5 Ways to Feel Like Smiling Buddha Even When the Anxiety Storm is Raging Around You
A walk in the woods has always brought me back to myself. It’s a place where I can catch my breath, get perspective, and breathe deeply. So why did I find myself, one summer’s day, 2 years ago, having a panic attack in a beautiful forest? I wasn’t able to catch my breath. The sunlight streaming in, and the gentle rustle of the leaves were freaking me out. And it scared the sh*t out of me – if my ‘place of peace’ couldn’t do it, then was I doomed to spend the rest of my days shut up in my hole, trembling with anxiety?
Fortunately, no. I spent many months working with my anxiety and panic, and I discovered a few techniques, which help to manage everything from overwhelm to extreme panic (the ‘oh-crap-I-can’t-breathe-or-move-help-me’ type). I had to go deep to unbury the roots, so I share them with you here, in the hopes that you can catch yourself before it gets that rough. And if it’s already that rough, then hopefully it’ll help you catch your breath.
This one comes first because I believe it was at the core of what actually led to my anxiety. I’d been having strong inclinations for years of a path I needed to go in my life. It had even gotten to the point where I was having repetitive dreams about a trip I needed to take. I brushed it off, rationalized it away, and pushed it into the future, until I’d created a sense of misalignment with my own inner knowing.
I didn’t consciously realize it at the time, but as I began to follow these intuitive cues, the anxiety began to fade. Funnily enough, my family took a trip to Tuscany (yes, the one from my dream), and several people remarked ‘Oh I admire that you can follow your intuition to do something like this!’ My response? ‘I have no choice! My intuition is now in charge.”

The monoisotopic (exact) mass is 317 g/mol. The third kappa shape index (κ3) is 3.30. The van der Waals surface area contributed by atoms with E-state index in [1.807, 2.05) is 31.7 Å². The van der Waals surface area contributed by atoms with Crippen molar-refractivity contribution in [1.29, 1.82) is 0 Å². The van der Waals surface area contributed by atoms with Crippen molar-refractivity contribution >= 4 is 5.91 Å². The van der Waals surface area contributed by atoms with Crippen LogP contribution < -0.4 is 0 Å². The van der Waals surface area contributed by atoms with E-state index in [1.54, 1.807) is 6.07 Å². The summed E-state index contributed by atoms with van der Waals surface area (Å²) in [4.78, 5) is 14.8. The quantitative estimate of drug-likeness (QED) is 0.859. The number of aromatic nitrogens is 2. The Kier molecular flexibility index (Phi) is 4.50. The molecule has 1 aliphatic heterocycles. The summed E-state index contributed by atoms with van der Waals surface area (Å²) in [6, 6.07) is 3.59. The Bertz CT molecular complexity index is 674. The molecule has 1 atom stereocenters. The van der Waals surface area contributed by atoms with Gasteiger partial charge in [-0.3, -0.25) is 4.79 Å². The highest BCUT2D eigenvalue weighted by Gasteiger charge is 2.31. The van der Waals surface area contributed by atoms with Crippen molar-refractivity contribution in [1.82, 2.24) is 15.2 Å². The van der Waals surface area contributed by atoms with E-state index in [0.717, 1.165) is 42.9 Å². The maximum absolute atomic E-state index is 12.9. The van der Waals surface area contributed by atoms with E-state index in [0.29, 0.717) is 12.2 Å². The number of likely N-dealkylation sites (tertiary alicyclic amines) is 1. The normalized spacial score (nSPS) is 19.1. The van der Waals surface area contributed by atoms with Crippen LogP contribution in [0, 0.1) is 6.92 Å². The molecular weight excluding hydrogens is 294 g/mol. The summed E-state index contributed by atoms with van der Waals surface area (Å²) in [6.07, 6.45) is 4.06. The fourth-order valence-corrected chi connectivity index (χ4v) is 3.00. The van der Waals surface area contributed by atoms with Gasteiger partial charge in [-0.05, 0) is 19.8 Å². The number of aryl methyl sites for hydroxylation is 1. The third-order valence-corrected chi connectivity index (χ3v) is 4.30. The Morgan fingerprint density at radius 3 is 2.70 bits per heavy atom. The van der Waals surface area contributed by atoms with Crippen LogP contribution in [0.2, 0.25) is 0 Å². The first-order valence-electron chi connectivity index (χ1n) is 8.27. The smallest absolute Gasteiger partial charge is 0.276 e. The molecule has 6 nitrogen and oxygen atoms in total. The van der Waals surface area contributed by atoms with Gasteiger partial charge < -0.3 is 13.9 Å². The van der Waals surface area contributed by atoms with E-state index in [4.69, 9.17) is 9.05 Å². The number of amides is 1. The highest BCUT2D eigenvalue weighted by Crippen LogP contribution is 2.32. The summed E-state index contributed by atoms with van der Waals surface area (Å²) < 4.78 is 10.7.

Lesson? Pay attention to what your intuition is tell you. If ignored, it can lead to misalignement with your deepest self. This is sure to cause turmoil in your life!
There are certain environmental factors, which will act as triggers for each of us. If we can catch ourselves before they escalate, we can help prevent the anxiety before it gets out of hand. Your triggers will be unique to you, so it’s worth making of list of those things which cause you to notice you’re holding your breath, or getting wound up.
For me, it’s large groups of people, busy cities, being rushed or pushed, and trying to do more than I am capable of in a short period of time. Even yesterday, more than 2 years after my last extreme anxiety episode, I found myself in a busy city, with 2 children crying and demanding more time and food, and I was at the til in a store with 3 people waiting behind me. I couldn’t find my wallet. Oh, and I was hungry. And tired.
Not a good recipe.
Instead of going into panic mode, I took a few deep breaths, paid and took my things and my children off to the side of the store and sat down with them. I gave them some food, had a little cry, took some more deep breaths, and walked out of that store to the nearest park. Lesson? Trigger management is key.
I was never good at asking for help until I became a mother. Ok, I’m still no expert at it, but now I can’t do without it, so I’m getting better. Getting the support you need is essential for everyone. In fact, if I’d set myself up in a pattern and system where I had backup early on, then when my life became overwhelming, it would have been a cinch to call on those who could help.